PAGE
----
Home Europe Royal Navy’s lead Type 26 frigate welcomes first crew members

Royal Navy’s lead Type 26 frigate welcomes first crew members

First HMS Glasgow crew
Photo: Royal Navy

The first of Royal Navy’s next-generation warships has welcomed half a dozen sailors that will breathe life into the ship that is currently under construction in Glasgow, Scotland.

The lead Type 26 frigate HMS Glasgow is currently on the hard-standing at BAE Systems’ yard in Govan, where shipwrights, technicians and engineers are completing the hull and superstructure

The ship is the first of eight Type 26 frigates which will safeguard both the nation’s nuclear deterrence and its aircraft carrier strike groups from interference from hostile submarines.

The frigate, whose sponsor is the Duchess of Cambridge – known as the Countess of Strathearn when visiting Scotland – is sufficiently complete for the Royal Navy to begin assigning sailors to her.

The trailblazers will produce the ship’s ‘operators’ manual’: determining how HMS Glasgow will be run, her routines, her systems and sensors to make her an effective fighting force when she enters service later this decade.

It’s also their task to give Glasgow her soul – to set the tone for an active career of 25 years or more, building bonds with her sponsor, affiliates such as the City of Glasgow, Army and RAF units, charities and community groups.

Sir Simon Lister, managing director of BAE Systems’ Naval Ships business, presented the ship’s first two junior ratings – Leading Writer Hayden Palmer and logistician Leading Hand Samuela Halofaki – with the inaugural HMS Glasgow cap tallies.

“The ship’s company is the life-blood of a warship,” said Commander Phil Burgess, both the warship’s Marine Engineer Officer and Senior Naval Officer – representing the Commanding Officer until one is appointed further along in the ship’s life.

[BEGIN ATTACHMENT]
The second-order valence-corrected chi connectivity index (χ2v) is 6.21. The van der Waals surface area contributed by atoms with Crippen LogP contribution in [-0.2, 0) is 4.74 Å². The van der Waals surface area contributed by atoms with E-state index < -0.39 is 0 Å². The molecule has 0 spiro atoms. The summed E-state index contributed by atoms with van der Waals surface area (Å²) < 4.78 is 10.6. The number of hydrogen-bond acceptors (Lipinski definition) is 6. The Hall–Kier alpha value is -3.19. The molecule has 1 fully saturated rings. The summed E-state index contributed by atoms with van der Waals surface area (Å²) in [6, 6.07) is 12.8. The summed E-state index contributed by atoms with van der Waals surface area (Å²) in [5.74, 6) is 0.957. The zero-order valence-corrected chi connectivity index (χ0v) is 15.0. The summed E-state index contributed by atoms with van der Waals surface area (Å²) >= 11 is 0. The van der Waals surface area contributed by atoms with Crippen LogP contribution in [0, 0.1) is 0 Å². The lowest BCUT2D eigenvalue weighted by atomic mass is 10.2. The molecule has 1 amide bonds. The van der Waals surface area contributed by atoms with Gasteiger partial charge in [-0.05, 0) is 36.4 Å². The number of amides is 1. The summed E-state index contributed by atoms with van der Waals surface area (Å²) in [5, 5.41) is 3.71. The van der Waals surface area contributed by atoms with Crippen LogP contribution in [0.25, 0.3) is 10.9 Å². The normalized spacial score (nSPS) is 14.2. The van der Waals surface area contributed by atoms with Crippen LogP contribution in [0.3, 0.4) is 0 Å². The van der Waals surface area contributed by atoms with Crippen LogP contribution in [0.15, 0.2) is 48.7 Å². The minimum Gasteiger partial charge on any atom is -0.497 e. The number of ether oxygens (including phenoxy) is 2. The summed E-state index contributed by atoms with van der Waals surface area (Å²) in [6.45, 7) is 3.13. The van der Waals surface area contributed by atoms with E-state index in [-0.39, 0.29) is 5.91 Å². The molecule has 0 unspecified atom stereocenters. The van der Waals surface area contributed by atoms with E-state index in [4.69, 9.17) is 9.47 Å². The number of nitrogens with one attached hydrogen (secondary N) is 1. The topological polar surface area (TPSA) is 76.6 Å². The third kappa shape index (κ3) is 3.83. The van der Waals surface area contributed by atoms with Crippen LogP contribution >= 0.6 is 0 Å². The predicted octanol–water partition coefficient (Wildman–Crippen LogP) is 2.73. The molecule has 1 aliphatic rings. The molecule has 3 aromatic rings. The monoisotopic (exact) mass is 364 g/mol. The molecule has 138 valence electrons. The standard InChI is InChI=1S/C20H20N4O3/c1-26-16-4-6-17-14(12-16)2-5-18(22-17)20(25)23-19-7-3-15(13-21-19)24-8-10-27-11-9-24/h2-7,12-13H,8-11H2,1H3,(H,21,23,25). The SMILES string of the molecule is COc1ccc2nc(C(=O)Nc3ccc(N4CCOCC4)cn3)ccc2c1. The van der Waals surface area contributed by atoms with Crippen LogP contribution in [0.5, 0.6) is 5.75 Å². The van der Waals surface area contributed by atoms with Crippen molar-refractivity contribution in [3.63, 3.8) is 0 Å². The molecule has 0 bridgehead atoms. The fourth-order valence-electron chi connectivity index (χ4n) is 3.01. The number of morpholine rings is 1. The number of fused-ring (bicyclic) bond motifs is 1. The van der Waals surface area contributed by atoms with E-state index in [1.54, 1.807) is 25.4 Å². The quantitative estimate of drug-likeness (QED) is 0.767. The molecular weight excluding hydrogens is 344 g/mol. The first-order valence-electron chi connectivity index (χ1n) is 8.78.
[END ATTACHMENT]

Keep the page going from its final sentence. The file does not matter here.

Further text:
“With Royal Navy personnel joining HMS Glasgow for the first time, we have reached a key milestone that will enable the engineering, administrative and organisational foundations to be established.

“These are necessary for a modern-day warship to function efficiently and effectively, and by starting now we can best support the build and transition into Service of HMS Glasgow.”

Leading Hand Halofaki will be responsible for making sure Glasgow has all the requisite equipment and stores aboard, as well as the supporting documentation.

“I’m delighted to have joined as the first logistics expert in the first of ship of the Type 26 class. It’s exciting to be part of the team delivering a new ship into Service in the RN and I’m looking forward to playing my part in that,” said the father-of-three who has already helped to bring HMS Trent, Tamar and Spey into service.

Sir Simon said he was proud to welcome the first sailors aboard to work with BAE’s teams to together forge “an extremely versatile, capable and powerful addition to the Royal Navy fleet”.

HMS Glasgow is the first of an initial batch of three ships all named after UK cities, followed by HMS Cardiff and Belfast.

Operating from Devonport Naval Base, the Type 26s will be equipped with bow and towed-array sonars, plus carry a Wildcat or Merlin helicopter, for submarine-hunting missions.

A 5in gun and vertical-launch missile silo, plus an adaptable mission bay will provide the offensive punch and capability of the frigates.